"No, Ragnar Storyteller," boomed Odin, "the number and quality of your small individual deeds has indeed built up into a great sacrifice. A great victory. Your persistence, dedication and lonely search have won you a reward. Hugin and Munin brought your struggle to my attention and I have been watching you."

He stopped, leaned closer and the penetrating power of his one ice-blue eye reached into my soul. "Choose your questions!"

Just then a car's blinding head lights came around the curve. But instead of stopping it roared on by.

"Wait...!" I shouted in disappointment. They did not see my headlights nor that I was in a ditch.

Odin smiled. "What is your wish?" he said. "To be rescued and driven home where it is light and warm? Or do you wish to stay here with me, in the snow, wind and cold and seek out your destiny?"

Somehow he had cloaked us from sight and the oncoming car never saw us.

"Rescue, comfort and ease or mystery, cold and danger? Choose for another car approaches and I can go and let them find you."

"No!" I shouted. "My first question is .... who are you?"

"Ha, ha, had, ha" he bellowed. "I am Odin, the All-Father."

He stopped and stared at me. "Oh, I see," he said. "Not enough?"

I shook my head no.

"Well," he continued, "then I am God of Battles, God of Wisdom, God of the Winds ..."

I continued to shake my head.

"God of Poetry...."

"No," I said. "What is the difference between you and I? How did you become who you are?"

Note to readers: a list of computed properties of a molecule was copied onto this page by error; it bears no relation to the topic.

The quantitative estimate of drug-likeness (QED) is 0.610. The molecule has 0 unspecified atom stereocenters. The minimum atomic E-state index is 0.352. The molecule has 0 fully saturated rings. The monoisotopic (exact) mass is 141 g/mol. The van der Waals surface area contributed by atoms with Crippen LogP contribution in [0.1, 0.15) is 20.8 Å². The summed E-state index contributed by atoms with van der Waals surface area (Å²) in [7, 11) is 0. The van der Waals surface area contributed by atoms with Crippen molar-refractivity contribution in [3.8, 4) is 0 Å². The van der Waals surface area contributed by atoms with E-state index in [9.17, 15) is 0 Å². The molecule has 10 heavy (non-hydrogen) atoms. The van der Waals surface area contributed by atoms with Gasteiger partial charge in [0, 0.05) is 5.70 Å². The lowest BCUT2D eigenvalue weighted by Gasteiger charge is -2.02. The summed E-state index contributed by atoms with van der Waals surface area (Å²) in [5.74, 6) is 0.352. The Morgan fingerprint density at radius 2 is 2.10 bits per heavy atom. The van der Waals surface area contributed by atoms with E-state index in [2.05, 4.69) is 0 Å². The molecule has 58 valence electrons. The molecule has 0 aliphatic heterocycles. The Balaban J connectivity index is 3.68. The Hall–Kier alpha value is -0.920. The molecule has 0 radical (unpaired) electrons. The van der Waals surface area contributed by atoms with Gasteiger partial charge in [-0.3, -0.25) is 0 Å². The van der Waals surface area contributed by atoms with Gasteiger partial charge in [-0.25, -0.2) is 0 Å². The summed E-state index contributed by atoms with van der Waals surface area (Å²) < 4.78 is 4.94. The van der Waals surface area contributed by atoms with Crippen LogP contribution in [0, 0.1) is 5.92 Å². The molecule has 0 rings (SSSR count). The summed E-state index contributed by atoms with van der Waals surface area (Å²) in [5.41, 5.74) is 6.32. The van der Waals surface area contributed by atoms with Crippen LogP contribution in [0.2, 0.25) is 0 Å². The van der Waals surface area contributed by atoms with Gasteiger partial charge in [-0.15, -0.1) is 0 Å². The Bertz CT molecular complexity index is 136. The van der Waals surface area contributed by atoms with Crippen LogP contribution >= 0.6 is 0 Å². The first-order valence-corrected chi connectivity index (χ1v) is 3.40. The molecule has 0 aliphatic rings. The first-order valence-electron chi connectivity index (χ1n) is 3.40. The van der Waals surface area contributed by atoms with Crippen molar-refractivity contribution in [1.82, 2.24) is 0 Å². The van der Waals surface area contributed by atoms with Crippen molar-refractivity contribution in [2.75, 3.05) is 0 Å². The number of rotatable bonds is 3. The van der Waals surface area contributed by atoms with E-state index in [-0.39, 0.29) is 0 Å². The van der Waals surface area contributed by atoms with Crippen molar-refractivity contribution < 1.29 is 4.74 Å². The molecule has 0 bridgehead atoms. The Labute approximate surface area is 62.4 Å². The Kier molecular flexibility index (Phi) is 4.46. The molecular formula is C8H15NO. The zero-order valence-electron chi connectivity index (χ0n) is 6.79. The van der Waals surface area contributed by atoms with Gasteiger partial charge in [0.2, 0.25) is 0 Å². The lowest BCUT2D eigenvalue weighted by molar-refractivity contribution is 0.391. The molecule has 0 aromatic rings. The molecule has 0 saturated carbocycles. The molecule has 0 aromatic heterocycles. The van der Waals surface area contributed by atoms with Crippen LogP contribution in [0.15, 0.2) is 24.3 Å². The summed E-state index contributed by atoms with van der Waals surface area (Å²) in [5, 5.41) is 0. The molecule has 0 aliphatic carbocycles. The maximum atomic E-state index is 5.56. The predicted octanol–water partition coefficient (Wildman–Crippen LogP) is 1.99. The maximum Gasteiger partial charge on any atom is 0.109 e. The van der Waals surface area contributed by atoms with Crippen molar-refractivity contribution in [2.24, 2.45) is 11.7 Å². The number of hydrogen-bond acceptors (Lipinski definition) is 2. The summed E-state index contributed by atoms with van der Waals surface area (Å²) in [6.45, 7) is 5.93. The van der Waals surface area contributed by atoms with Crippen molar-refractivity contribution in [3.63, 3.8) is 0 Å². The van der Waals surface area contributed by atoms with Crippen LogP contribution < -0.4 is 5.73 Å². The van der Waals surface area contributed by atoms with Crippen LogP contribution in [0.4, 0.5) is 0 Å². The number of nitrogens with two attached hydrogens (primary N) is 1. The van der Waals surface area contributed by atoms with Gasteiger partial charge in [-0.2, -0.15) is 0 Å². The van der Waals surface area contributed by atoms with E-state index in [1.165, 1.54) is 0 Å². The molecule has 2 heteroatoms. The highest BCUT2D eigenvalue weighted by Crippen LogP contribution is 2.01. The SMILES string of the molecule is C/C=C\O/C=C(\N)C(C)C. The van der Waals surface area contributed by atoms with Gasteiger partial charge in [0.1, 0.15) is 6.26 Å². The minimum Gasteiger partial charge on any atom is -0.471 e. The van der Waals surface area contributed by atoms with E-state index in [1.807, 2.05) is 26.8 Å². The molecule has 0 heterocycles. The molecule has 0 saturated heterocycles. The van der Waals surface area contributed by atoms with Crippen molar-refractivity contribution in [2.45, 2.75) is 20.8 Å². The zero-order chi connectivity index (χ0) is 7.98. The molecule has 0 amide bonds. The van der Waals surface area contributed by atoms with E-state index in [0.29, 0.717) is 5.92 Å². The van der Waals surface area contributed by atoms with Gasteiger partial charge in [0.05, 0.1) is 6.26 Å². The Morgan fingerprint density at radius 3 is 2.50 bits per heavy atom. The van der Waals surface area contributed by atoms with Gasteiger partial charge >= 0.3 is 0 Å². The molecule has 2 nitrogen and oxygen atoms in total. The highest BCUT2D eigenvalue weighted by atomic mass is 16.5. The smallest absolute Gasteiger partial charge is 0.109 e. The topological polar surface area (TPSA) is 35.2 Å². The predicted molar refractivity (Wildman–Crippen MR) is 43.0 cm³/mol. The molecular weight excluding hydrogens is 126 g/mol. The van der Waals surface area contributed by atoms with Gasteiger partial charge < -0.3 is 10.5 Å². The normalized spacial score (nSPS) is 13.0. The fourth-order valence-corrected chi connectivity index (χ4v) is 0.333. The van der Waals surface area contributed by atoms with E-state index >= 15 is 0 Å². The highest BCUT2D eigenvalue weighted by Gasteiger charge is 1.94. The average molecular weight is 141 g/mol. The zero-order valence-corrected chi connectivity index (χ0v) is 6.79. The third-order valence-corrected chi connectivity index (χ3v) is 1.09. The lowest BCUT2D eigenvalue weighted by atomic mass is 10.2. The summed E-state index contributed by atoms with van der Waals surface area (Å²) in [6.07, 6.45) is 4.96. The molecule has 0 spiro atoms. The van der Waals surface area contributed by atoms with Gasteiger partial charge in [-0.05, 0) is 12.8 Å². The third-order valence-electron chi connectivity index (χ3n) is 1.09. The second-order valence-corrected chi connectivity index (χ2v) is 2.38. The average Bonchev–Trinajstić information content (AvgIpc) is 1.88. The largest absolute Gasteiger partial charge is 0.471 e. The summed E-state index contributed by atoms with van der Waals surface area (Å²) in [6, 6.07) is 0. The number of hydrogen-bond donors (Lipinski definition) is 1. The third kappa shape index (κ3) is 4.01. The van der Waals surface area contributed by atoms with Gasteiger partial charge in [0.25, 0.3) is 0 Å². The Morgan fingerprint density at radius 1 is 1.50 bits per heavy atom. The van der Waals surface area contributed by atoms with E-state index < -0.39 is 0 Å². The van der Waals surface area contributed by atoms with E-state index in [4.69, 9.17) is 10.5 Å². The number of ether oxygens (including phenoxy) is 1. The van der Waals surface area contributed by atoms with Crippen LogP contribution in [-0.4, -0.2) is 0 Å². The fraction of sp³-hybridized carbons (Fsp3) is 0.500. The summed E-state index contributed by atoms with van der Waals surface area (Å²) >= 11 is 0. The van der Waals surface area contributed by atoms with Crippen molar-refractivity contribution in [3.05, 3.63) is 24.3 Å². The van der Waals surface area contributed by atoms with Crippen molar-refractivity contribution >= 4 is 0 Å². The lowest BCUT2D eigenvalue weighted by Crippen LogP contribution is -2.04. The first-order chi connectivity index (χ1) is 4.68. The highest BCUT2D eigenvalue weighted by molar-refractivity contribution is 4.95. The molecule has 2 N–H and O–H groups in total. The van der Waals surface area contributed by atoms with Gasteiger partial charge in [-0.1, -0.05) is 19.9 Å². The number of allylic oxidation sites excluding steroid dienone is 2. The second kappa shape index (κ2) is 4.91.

"Ah," he smiled and his ice-blue eye flared.

"There is no difference between you and I potentially," he said. "What I am now ... well let us say you can become."

"A god," I stammered.

"Surely," he smiled. He turned and looked into the line of trees that edged the highway. "There, there," he pointed. "What is that?"

I tried to see into the darkness, but with the swirling snow blinding my eyes I couldn't make out what it was he was pointing at.

He scolded me slightly with an impatient sigh, pointed his index finger and bellowed, "there!" Suddenly to the left of me one of the trees started to glow brightly.

"Why," I said, "it is an oak tree."

"Yes, yes" he said. "But was it always so?"

"No," I answered, "boy you are impatient!"

His head snapped around towards me and his one eye fixed on my two.

"Ha, ha, ha," he laughed. "Tis true enough. Teaching and patience are not my strong suits. I leave that to Heimdal and the All-Mother. Remember, my son, I too am growing and evolving and have my little faults."

"You mean you are not omnipotent," I kidded.

"Ha," he bellowed. "That is the clap-trap nonsense fed to the worshippers of the One-God. Only he, the Creator God, of whom even I do not know much about is omnipotent." His face softened and he said, Omnipotence! Bah! Leave that to the slave masses. Now once again was that always an oak tree?"

"No," I answered. "It was once an acorn."

"Then answer me this Ragnar Storyteller," he leaned closer and his one eye sparkled in the night. "How did that little acorn know it was supposed to be an oak tree?"

"I am not sure that it knew it was supposed to be an oak tree," I said. "It sort of did it naturally."

"Right," Odin bellowed. "Naturally, that is the correct word, naturally." He paused. "To grow into what it was intended to grow into. It had no choice. Within that little acorn there were the blue prints, pictures of what it could be, and it just grew naturally into it."

I shook my head knowingly.